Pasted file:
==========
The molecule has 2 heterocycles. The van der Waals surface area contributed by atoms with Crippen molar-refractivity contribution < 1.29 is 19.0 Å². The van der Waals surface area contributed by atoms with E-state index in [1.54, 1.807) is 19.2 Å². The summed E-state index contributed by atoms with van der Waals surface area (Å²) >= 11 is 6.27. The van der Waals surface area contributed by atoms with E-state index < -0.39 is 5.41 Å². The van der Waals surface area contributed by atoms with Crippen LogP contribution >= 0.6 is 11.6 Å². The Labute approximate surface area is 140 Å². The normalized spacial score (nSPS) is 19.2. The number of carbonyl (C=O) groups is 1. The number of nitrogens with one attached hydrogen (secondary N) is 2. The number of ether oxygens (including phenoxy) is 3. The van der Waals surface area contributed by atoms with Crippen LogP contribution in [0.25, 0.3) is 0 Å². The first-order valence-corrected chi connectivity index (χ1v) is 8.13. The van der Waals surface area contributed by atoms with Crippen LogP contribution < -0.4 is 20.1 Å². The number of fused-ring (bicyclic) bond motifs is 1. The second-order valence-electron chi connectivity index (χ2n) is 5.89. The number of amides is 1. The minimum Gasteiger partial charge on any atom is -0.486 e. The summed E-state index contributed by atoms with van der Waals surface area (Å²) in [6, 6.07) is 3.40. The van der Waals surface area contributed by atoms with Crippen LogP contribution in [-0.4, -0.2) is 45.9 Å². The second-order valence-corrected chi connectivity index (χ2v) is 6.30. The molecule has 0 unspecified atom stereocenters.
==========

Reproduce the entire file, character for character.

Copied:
The molecule has 2 heterocycles. The van der Waals surface area contributed by atoms with Crippen molar-refractivity contribution < 1.29 is 19.0 Å². The van der Waals surface area contributed by atoms with E-state index in [1.54, 1.807) is 19.2 Å². The summed E-state index contributed by atoms with van der Waals surface area (Å²) >= 11 is 6.27. The van der Waals surface area contributed by atoms with E-state index < -0.39 is 5.41 Å². The van der Waals surface area contributed by atoms with Crippen LogP contribution >= 0.6 is 11.6 Å². The Labute approximate surface area is 140 Å². The normalized spacial score (nSPS) is 19.2. The number of carbonyl (C=O) groups is 1. The number of nitrogens with one attached hydrogen (secondary N) is 2. The number of ether oxygens (including phenoxy) is 3. The van der Waals surface area contributed by atoms with Crippen LogP contribution in [0.25, 0.3) is 0 Å². The first-order valence-corrected chi connectivity index (χ1v) is 8.13. The van der Waals surface area contributed by atoms with Crippen LogP contribution < -0.4 is 20.1 Å². The number of fused-ring (bicyclic) bond motifs is 1. The second-order valence-electron chi connectivity index (χ2n) is 5.89. The number of amides is 1. The minimum Gasteiger partial charge on any atom is -0.486 e. The summed E-state index contributed by atoms with van der Waals surface area (Å²) in [6, 6.07) is 3.40. The van der Waals surface area contributed by atoms with Crippen LogP contribution in [-0.4, -0.2) is 45.9 Å². The second-order valence-corrected chi connectivity index (χ2v) is 6.30. The molecule has 0 unspecified atom stereocenters.